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When you hobble into anywhere on crutches, someone almost always asks what happened. I canít begin to count the times Iíve had to tell the story of how I twisted my knee on May 8. In the first couple of weeks, I started with the short version, but invariably ended up having to explain it all in great detail. As time has passed, the human interest elements of my story have given way to more medical data about progress and prognosis. Generally, I end with something like, ďAnd the moral of the story is: donít mess up your knee.Ē
Being on crutches for two months, ordering a brace that is designed for someone twice my height and half my weight, and having to ask and wait for assistance with things as simple as moving a coffee mug from the kitchen counter to the dining room table has been wearing, but also instructive. The whole experience has taught me a lot about what it takes to deal with limiting conditions on an ongoing basis. But Iíve learned a few things about myself too.
When it comes to pride and humility, Iím way too close to the proud end of the spectrum. The hardest thing about my injury has been dealing with my compromised independence. For a while, I refused to ask for the help I needed to do simple things, and found it hard to accept help when thoughtful people offered it. Yet in order to prevent further damage and to keep moving forward in the healing process, I finally had to lump it. That meant asking more of everyone around me at home, at work, and anywhere else I dared to venture. It meant pacing myself according to physical limitations, and working to find ways in which I could do what I needed to do. It also involved trading a lot of the time I would normally spend with people for quality time elevated with my ice pack.
The whole thing came to a head when I knew that I would still have to be on crutches during a scheduled Irish step dancing trip to Nashville with three of our kids. That was compounded by the fact that the venue for the event was actually the largest hotel in the world. My doctor told me to contact the airline about using a wheelchair, and wear a vascular stocking for the flights. I decided that the better part of valor would be to ask the hotel for a handicapped access room, and rent a wheelchair or scooter to get around.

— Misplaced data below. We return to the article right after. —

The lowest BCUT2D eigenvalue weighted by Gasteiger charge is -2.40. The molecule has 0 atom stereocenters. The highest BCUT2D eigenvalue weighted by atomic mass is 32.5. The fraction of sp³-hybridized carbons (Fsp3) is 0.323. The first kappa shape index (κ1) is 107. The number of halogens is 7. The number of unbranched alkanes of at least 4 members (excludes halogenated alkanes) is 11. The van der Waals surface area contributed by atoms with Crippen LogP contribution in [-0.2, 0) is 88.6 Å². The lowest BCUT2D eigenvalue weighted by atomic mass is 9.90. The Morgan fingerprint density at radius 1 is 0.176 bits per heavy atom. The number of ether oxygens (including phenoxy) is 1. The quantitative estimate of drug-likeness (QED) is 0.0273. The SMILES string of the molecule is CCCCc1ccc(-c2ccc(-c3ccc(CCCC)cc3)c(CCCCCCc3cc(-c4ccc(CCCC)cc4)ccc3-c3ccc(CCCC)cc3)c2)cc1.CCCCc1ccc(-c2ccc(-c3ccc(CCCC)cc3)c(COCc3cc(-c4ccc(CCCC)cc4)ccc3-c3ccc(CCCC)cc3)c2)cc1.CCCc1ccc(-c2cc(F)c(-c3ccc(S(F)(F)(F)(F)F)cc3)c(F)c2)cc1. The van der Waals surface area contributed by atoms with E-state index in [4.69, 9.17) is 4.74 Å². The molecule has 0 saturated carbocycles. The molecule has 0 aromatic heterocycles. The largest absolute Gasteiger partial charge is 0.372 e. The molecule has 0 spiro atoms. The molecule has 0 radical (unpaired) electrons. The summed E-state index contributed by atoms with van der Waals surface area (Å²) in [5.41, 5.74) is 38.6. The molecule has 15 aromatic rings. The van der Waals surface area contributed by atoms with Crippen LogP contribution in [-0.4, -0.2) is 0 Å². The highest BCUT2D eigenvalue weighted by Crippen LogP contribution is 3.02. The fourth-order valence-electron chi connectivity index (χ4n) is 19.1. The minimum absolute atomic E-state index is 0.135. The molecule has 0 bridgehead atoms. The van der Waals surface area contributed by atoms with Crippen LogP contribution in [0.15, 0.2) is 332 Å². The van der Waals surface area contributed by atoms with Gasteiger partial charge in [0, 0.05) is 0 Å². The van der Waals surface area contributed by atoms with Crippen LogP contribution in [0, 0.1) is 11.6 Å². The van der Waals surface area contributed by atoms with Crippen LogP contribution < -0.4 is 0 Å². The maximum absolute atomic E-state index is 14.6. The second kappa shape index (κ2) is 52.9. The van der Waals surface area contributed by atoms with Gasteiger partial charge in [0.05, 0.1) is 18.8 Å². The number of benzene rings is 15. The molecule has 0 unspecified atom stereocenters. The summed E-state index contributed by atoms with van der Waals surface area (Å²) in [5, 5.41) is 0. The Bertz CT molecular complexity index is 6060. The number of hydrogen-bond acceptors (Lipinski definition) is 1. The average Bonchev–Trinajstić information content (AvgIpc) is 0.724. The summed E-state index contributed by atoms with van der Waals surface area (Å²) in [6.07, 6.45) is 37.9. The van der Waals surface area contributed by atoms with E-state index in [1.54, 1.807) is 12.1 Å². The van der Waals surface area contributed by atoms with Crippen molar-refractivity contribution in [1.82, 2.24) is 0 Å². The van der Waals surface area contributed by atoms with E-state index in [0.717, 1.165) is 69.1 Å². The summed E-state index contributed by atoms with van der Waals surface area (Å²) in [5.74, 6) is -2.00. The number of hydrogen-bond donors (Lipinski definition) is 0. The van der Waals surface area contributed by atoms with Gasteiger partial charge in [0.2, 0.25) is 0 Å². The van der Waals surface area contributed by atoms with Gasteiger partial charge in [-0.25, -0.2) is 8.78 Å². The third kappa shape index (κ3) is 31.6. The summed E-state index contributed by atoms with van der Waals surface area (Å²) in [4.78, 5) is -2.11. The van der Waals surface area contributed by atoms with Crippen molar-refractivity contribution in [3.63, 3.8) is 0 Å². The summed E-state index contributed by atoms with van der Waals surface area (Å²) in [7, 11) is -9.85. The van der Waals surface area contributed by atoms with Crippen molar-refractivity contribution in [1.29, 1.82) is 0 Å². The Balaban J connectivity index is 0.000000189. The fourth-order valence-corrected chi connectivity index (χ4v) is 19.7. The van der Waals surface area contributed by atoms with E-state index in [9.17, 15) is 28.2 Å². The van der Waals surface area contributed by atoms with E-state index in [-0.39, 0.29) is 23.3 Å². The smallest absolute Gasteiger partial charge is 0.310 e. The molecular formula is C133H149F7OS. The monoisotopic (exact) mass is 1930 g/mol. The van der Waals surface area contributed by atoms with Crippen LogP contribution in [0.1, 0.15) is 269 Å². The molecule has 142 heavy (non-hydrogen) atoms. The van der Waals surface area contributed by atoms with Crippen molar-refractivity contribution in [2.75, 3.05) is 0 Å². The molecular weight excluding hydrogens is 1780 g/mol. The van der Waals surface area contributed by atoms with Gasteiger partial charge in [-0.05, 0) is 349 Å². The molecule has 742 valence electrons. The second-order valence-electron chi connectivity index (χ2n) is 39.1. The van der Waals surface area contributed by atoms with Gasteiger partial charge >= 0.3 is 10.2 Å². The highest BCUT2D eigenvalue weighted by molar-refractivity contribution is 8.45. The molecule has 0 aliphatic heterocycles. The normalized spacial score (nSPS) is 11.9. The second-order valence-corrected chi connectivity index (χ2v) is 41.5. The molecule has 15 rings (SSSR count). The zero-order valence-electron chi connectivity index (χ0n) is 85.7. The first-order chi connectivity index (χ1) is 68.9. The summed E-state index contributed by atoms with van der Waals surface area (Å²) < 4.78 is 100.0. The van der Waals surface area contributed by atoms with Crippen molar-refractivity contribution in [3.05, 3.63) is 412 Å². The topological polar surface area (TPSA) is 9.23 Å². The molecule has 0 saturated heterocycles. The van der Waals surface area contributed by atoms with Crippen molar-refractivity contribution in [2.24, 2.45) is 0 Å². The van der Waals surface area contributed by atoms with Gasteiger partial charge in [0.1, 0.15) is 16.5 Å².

Life in a wheelchair is one of extremes. How things go is pretty much a function of how other people handle your limitations. Some people treat you with a lot of deference and kindness; others with complete disregard. For more than just a few, it is as if you donít even exist. The traveling itself wasnít bad on the whole -- except for the airline worker who put me into an elevator to transfer me to the next gate without my three kids. (Thank God for cell phones!) But getting around the hotel definitely had its challenges.
It would have helped to have had some kind of scooter driverís ed. Some of the tight turns on ramps were just too tight. There was one in which I hit a wall almost every time I had to use it. I figured I wasnít the first, when I remembered how many scuffs and breaks in the plastic there were in the rental scooter even before I took custody of it. Then, you need to find the handicapped access alternative routes. These are hardly ever readily visible, and even when they are marked, they can be hard to follow. I discovered that getting on and off elevators is much easier if the door opens on the opposite side when you get off. After a day of struggling to turn around in an elevator, I realized that it was best to just back out.
But perhaps the worst are the issues caused by the fact that wheelchairs and scooters place their occupants at about eye-level with a six year old. The result is that while you end up navigating through a sea of peopleís behinds, very few of them see you coming. I was surprised that the rudest and most self-absorbed demographic wasnít teens, but the elderly! They took up more doorways than anyone else by a long shot, and were least willing to move so that I could simply pass. At times I felt like saying something like, ďYou know, you could be in one of these things for the rest of your life starting tomorrow.Ē But, in all honesty, I had to look at how aware Iíve been--or not--before I found myself in this situation. Being physically limited is frustrating and aggravating. Even the people who try to help often donít know how to or how much to do.
After two months on crutches, Iím finally weight-bearing (albeit too much weight!) again. Through the experience, Iíve had a little taste of what itís like to be more dependent than Iím used to being--more than I ever would want to be. Iíve gained a new appreciation for how hard it can be to deal with people who, for whatever reason, do not acknowledge your presence. The view from the scooter isnít very pretty, but I hope to make it a little better when I encounter someone else in that seat.
Isnít it wonderful that God sees each and every one of us? That to Him, our weaknesses and limitations are endearing, not annoying or repulsive. In Christ Jesus, God took those limitations to Himself. In compassion, He chose to become like us in all things except sin. Jesus has seen human life from the driverís perspective, and asks us to come along for the ride. I think if God chose a vehicle in which to travel with us, it may well be a wheelchair or scooter.
Jaymie Stuart Wolfe is a wife and mother of eight children, and a disciple of the spirituality of St. Francis de Sales. She is an author, speaker, musician and serves as Faith Formation Coordinator at St. Maria Goretti Parish in Lynnfield.